If this is the worst of her character then maybe that means we should accept her, because that’s already so much better than most other parliamentary representatives. I’m proud of her, taking her leadership to the next level. And while I do think she does have a slight tendency to be, well, thuggish, I’m guessing, for as beautiful as she is, she didn’t get where she is today by being a princess. In fact, if you line her up with the four other women in Parliament, she isn’t so different from them. She may be a bit louder and the most forceful among them, but none of these women are prissy. And we wouldn’t want them to be because that is as distracting as poor grammar.

My main concerns about Butler-Turner are that she’s the only FNM woman in the House of Assembly, and that she comes across as overly committed to party politics.

Does her solitary presence as an opposition MP speak to the larger ideology of her party with respect to women in political leadership in a country filled with women?

And when she says “for party and for country” – which Minnis has also said – it does unnerve me. That’s when I start to think that yeah, these politicians are really just all the same.

The “for party and for country” comment is troublesome, because the two aren’t necessarily harmonious. In fact, the way it looks most times is that what is done “for party” is diametrically opposite to what should be done “for country”. Nevertheless, the party politics persist and here comes the FNM convention.

Butler-Turner will probably get fairly good support in the leadership contest, but the problem is going to come with the twisted Bahamian mindset that men should lead, at least more often than women. This being the case, she could give Minnis a good run for his money, but he could end up the victor because Bahamian people still equate “man” with “Prime Minister”, and that portfolio is always the end game of the party leader.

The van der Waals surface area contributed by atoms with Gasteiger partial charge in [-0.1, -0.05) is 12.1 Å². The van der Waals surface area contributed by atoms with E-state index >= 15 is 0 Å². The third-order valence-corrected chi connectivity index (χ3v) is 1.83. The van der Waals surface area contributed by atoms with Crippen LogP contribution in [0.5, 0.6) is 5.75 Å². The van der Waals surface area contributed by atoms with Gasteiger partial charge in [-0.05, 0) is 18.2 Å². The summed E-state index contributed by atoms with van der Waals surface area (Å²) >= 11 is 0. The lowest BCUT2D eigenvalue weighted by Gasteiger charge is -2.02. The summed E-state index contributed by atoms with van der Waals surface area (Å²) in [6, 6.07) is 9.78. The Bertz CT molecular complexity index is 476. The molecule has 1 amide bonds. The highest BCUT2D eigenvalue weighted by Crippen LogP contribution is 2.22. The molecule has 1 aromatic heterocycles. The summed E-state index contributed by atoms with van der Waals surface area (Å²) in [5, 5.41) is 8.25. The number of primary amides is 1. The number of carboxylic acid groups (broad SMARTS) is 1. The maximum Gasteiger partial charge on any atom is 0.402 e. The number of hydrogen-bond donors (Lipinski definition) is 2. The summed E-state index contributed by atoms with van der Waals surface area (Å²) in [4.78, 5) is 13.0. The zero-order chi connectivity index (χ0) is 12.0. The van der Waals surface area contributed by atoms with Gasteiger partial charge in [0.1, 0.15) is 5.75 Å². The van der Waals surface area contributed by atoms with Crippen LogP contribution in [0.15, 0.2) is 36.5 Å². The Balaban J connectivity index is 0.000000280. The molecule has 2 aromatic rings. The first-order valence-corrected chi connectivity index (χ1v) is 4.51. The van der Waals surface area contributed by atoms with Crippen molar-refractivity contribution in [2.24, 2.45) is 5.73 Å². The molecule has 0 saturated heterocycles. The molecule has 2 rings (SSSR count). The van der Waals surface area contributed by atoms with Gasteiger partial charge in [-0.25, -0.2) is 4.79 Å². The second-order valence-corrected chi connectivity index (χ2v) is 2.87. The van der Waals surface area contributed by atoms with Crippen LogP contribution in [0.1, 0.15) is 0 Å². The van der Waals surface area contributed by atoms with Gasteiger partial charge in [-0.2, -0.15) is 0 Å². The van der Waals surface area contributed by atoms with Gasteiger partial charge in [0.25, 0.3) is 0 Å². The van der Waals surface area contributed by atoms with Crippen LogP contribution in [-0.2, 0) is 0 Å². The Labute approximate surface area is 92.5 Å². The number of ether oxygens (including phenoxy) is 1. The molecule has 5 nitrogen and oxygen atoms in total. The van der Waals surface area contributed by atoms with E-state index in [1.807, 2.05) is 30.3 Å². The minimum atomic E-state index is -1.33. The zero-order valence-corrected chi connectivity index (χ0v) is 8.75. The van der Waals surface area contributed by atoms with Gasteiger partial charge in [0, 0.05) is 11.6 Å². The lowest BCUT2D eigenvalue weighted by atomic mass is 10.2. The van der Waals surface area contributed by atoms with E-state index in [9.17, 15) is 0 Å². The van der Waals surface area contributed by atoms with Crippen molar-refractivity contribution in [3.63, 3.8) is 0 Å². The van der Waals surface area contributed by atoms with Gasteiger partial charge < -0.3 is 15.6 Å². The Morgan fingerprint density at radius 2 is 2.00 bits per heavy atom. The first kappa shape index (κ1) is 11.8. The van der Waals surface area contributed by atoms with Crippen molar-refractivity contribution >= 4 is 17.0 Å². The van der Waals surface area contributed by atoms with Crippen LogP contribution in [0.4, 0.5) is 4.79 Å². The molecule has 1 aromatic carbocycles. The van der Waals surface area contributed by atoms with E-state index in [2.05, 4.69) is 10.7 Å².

But the real question, should either of them win their party’s top leadership, is “what happens next?”

The answer could easily be “not much”, because neither Minnis nor Butler-Turner is a strong enough leader today to guide their party to a win in the next general election, him because of his lack of political strength and her because of her perceived newness as a real leader ... and both of them because of sketchy political antics and hollow agendas. The people want more than reactive politics.

So, if Minnis emerges as FNM leader, there is a very good chance he will get hammered in the 2017 general election, whether by a retaliatory, “fighting-for-his-life” PLP leader, or a super-strengthened DNA leader who would have gained even more followers between now and then. And these followers would include disgruntled PLP and FNM voters, the latter comprising those who were recently on the fence with the FNM but jumped the fence when Minnis won the leadership and they had no confidence in his ability to lead the country.